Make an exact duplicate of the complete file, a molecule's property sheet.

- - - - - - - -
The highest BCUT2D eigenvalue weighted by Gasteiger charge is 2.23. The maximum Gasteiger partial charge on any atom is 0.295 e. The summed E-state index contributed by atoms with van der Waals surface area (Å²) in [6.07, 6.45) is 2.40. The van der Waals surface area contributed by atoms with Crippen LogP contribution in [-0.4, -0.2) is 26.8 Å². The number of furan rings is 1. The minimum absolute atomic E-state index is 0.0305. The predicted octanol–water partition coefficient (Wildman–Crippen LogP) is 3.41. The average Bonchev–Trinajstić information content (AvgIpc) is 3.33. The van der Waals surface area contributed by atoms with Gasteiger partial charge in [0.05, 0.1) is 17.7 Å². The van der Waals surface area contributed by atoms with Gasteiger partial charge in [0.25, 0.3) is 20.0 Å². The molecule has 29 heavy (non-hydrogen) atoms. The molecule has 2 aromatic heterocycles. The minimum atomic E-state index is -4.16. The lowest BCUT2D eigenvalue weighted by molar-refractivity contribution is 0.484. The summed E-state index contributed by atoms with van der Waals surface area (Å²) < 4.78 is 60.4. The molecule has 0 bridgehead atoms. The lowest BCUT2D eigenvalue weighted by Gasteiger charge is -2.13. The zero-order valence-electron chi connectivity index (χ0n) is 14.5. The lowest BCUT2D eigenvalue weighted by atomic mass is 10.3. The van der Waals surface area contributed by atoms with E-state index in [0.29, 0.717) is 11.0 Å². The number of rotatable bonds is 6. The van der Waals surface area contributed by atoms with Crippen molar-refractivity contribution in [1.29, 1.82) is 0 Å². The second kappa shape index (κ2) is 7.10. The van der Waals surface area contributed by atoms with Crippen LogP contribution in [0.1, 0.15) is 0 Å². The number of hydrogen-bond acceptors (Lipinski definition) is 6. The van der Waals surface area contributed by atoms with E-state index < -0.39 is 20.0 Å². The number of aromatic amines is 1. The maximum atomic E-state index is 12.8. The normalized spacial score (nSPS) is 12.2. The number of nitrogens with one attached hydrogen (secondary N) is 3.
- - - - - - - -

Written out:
The highest BCUT2D eigenvalue weighted by Gasteiger charge is 2.23. The maximum Gasteiger partial charge on any atom is 0.295 e. The summed E-state index contributed by atoms with van der Waals surface area (Å²) in [6.07, 6.45) is 2.40. The van der Waals surface area contributed by atoms with Crippen LogP contribution in [-0.4, -0.2) is 26.8 Å². The number of furan rings is 1. The minimum absolute atomic E-state index is 0.0305. The predicted octanol–water partition coefficient (Wildman–Crippen LogP) is 3.41. The average Bonchev–Trinajstić information content (AvgIpc) is 3.33. The van der Waals surface area contributed by atoms with Gasteiger partial charge in [0.05, 0.1) is 17.7 Å². The van der Waals surface area contributed by atoms with Gasteiger partial charge in [0.25, 0.3) is 20.0 Å². The molecule has 29 heavy (non-hydrogen) atoms. The molecule has 2 aromatic heterocycles. The minimum atomic E-state index is -4.16. The lowest BCUT2D eigenvalue weighted by molar-refractivity contribution is 0.484. The summed E-state index contributed by atoms with van der Waals surface area (Å²) < 4.78 is 60.4. The molecule has 0 bridgehead atoms. The lowest BCUT2D eigenvalue weighted by Gasteiger charge is -2.13. The zero-order valence-electron chi connectivity index (χ0n) is 14.5. The lowest BCUT2D eigenvalue weighted by atomic mass is 10.3. The van der Waals surface area contributed by atoms with E-state index in [0.29, 0.717) is 11.0 Å². The number of rotatable bonds is 6. The van der Waals surface area contributed by atoms with Crippen molar-refractivity contribution in [1.29, 1.82) is 0 Å². The second kappa shape index (κ2) is 7.10. The van der Waals surface area contributed by atoms with Crippen LogP contribution in [0.1, 0.15) is 0 Å². The number of hydrogen-bond acceptors (Lipinski definition) is 6. The van der Waals surface area contributed by atoms with E-state index < -0.39 is 20.0 Å². The number of aromatic amines is 1. The maximum atomic E-state index is 12.8. The normalized spacial score (nSPS) is 12.2. The number of nitrogens with one attached hydrogen (secondary N) is 3.